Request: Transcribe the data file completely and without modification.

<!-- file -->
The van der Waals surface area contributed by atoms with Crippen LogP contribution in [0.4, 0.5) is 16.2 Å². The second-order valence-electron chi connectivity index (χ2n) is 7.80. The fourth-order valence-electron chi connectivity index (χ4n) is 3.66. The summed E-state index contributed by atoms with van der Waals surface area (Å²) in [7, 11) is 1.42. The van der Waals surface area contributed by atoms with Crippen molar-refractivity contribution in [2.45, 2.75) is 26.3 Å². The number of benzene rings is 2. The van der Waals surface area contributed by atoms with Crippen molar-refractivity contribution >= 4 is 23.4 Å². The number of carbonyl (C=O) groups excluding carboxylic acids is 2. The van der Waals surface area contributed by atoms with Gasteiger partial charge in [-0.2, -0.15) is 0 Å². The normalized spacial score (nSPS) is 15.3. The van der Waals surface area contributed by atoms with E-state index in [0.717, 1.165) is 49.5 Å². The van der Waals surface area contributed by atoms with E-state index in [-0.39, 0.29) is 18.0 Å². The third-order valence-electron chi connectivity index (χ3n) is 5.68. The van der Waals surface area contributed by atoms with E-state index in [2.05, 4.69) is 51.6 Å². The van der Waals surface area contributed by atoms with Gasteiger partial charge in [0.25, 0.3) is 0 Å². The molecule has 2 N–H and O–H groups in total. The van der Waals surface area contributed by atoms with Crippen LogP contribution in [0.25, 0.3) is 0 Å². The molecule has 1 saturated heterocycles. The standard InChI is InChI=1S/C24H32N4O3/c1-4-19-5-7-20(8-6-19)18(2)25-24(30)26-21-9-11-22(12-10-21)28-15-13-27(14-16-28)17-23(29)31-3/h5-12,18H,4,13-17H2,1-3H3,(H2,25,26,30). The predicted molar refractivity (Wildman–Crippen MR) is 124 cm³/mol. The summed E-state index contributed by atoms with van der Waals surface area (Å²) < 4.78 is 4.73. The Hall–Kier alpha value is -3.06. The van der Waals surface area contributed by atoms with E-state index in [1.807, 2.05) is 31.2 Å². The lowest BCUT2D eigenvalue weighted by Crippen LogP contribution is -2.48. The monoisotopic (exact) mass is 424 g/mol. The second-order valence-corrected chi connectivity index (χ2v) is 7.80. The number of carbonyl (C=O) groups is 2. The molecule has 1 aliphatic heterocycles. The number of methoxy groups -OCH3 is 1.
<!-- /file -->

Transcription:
The van der Waals surface area contributed by atoms with Crippen LogP contribution in [0.4, 0.5) is 16.2 Å². The second-order valence-electron chi connectivity index (χ2n) is 7.80. The fourth-order valence-electron chi connectivity index (χ4n) is 3.66. The summed E-state index contributed by atoms with van der Waals surface area (Å²) in [7, 11) is 1.42. The van der Waals surface area contributed by atoms with Crippen molar-refractivity contribution in [2.45, 2.75) is 26.3 Å². The number of benzene rings is 2. The van der Waals surface area contributed by atoms with Crippen molar-refractivity contribution >= 4 is 23.4 Å². The number of carbonyl (C=O) groups excluding carboxylic acids is 2. The van der Waals surface area contributed by atoms with Gasteiger partial charge in [-0.2, -0.15) is 0 Å². The normalized spacial score (nSPS) is 15.3. The van der Waals surface area contributed by atoms with E-state index in [0.717, 1.165) is 49.5 Å². The van der Waals surface area contributed by atoms with E-state index in [-0.39, 0.29) is 18.0 Å². The third-order valence-electron chi connectivity index (χ3n) is 5.68. The van der Waals surface area contributed by atoms with E-state index in [2.05, 4.69) is 51.6 Å². The van der Waals surface area contributed by atoms with Gasteiger partial charge in [0.25, 0.3) is 0 Å². The molecule has 2 N–H and O–H groups in total. The van der Waals surface area contributed by atoms with Crippen LogP contribution in [0.25, 0.3) is 0 Å². The molecule has 1 saturated heterocycles. The standard InChI is InChI=1S/C24H32N4O3/c1-4-19-5-7-20(8-6-19)18(2)25-24(30)26-21-9-11-22(12-10-21)28-15-13-27(14-16-28)17-23(29)31-3/h5-12,18H,4,13-17H2,1-3H3,(H2,25,26,30). The predicted molar refractivity (Wildman–Crippen MR) is 124 cm³/mol. The summed E-state index contributed by atoms with van der Waals surface area (Å²) < 4.78 is 4.73. The Hall–Kier alpha value is -3.06. The van der Waals surface area contributed by atoms with E-state index in [1.807, 2.05) is 31.2 Å². The lowest BCUT2D eigenvalue weighted by Crippen LogP contribution is -2.48. The monoisotopic (exact) mass is 424 g/mol. The second-order valence-corrected chi connectivity index (χ2v) is 7.80. The number of carbonyl (C=O) groups is 2. The molecule has 1 aliphatic heterocycles. The number of methoxy groups -OCH3 is 1.